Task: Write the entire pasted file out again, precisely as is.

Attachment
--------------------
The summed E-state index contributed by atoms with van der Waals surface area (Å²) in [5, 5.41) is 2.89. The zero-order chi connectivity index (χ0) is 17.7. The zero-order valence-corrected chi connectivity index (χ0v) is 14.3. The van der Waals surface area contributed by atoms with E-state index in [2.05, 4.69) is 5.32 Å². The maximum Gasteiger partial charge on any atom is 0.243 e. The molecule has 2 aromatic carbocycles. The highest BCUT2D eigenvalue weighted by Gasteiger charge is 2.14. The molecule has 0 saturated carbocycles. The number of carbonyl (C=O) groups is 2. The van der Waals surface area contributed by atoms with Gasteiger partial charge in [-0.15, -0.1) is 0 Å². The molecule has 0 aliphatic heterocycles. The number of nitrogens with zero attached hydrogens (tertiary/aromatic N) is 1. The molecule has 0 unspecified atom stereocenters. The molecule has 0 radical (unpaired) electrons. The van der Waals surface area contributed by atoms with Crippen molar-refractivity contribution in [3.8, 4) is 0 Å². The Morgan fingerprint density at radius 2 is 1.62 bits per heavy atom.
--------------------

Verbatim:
The summed E-state index contributed by atoms with van der Waals surface area (Å²) in [5, 5.41) is 2.89. The zero-order chi connectivity index (χ0) is 17.7. The zero-order valence-corrected chi connectivity index (χ0v) is 14.3. The van der Waals surface area contributed by atoms with E-state index in [2.05, 4.69) is 5.32 Å². The maximum Gasteiger partial charge on any atom is 0.243 e. The molecule has 2 aromatic carbocycles. The highest BCUT2D eigenvalue weighted by Gasteiger charge is 2.14. The molecule has 0 saturated carbocycles. The number of carbonyl (C=O) groups is 2. The van der Waals surface area contributed by atoms with Gasteiger partial charge in [-0.15, -0.1) is 0 Å². The molecule has 0 aliphatic heterocycles. The number of nitrogens with zero attached hydrogens (tertiary/aromatic N) is 1. The molecule has 0 unspecified atom stereocenters. The molecule has 0 radical (unpaired) electrons. The van der Waals surface area contributed by atoms with Crippen molar-refractivity contribution in [3.8, 4) is 0 Å². The Morgan fingerprint density at radius 2 is 1.62 bits per heavy atom.